If you are a licensed nurse and you are suffering from chemical dependency you must get help. The first thing to do is contact your EAP (employee assistance program), they can confidentially get you in touch with professionals that can help you. If your employer does not have an EAP, contact your insurance to get a list of drug and alcohol counselors. If you have neither an EAP nor insurance, do a web search for alcohol or drug counselors near you. You should then get an assessment for chemical dependency by a qualified person to determine your treatment needs, if any.

Next, you NEED to contact your nursing board and self-report. This is probably the most difficult step, but an absolutely critical one. If you have the courage to do this your chances of attaining sobriety and staying sober go up a few notches. In Wisconsin, our nursing board offers a confidential program called PAP.

Professional Assistance Procedure (PAP):

The Professional Assistance Procedure (PAP) is a potentially confidential, non-disciplinary monitoring program that may be offered to credential holders with chemical dependency issues. If eligible, it will be necessary for you to sign an Agreement for Participation which is a contract that describes the requirements for participation. You must follow this contract precisely in order to obtain/retain your license. This contract may contain work restrictions that you will need to discuss with your work supervisor.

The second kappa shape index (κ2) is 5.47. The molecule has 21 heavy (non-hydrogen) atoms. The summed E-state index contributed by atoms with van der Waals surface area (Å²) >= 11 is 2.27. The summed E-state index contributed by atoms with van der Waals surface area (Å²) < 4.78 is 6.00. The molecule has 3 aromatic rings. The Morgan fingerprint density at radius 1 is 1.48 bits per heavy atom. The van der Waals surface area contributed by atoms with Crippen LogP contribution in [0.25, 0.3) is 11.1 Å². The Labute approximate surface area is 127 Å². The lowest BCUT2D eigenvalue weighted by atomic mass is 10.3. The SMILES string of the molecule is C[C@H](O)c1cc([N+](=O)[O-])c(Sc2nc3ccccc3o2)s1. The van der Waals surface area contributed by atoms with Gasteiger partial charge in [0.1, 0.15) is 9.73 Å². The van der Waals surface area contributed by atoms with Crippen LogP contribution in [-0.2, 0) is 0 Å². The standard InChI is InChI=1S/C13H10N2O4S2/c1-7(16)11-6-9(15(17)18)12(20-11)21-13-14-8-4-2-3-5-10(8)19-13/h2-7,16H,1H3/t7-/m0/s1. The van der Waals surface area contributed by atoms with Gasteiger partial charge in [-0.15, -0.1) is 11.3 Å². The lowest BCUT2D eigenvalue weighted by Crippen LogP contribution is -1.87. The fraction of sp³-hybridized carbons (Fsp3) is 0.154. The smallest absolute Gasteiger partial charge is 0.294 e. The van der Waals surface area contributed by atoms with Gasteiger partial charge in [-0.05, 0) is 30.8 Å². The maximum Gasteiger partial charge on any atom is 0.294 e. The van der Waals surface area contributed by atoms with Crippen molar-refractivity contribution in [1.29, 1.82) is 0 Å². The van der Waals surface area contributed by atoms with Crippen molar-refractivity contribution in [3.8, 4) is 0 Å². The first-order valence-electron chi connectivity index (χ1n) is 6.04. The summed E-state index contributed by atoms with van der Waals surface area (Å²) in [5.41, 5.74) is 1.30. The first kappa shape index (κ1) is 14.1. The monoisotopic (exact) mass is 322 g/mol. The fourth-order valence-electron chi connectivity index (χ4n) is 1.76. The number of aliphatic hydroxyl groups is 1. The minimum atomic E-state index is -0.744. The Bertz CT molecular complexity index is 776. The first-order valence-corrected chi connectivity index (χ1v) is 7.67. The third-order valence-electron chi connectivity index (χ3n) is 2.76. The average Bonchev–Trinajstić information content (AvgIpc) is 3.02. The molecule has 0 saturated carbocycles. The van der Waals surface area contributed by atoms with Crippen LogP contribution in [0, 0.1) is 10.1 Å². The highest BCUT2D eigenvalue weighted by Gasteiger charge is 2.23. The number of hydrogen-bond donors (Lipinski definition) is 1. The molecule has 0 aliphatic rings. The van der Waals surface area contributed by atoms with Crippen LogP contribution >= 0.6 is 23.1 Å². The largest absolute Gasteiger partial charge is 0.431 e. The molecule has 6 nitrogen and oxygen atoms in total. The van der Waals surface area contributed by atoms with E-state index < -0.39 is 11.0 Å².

Participation in PAP is voluntary.

Once accepted into the program you will typically be required to do some or all of the following:

The cost of all of this falls on you.

This is a scary proposition to say the least. But the benefits are great. Committing yourself to this program will help you obtain sobriety and once you are sober, it will help you stay on track. Do this before you get fired for stealing drugs; before you get fired for being under the influence of a substance at work; before you get arrested for any number of offences that chemical dependency has to offer- stealing drugs from work, driving under the influence, calling in prescriptions for yourself, just to name a few. Do this for your patients who are not getting the care they deserve and for your coworkers and supervisors. Do this for YOU.

Next week we’ll talk about the different treatment types…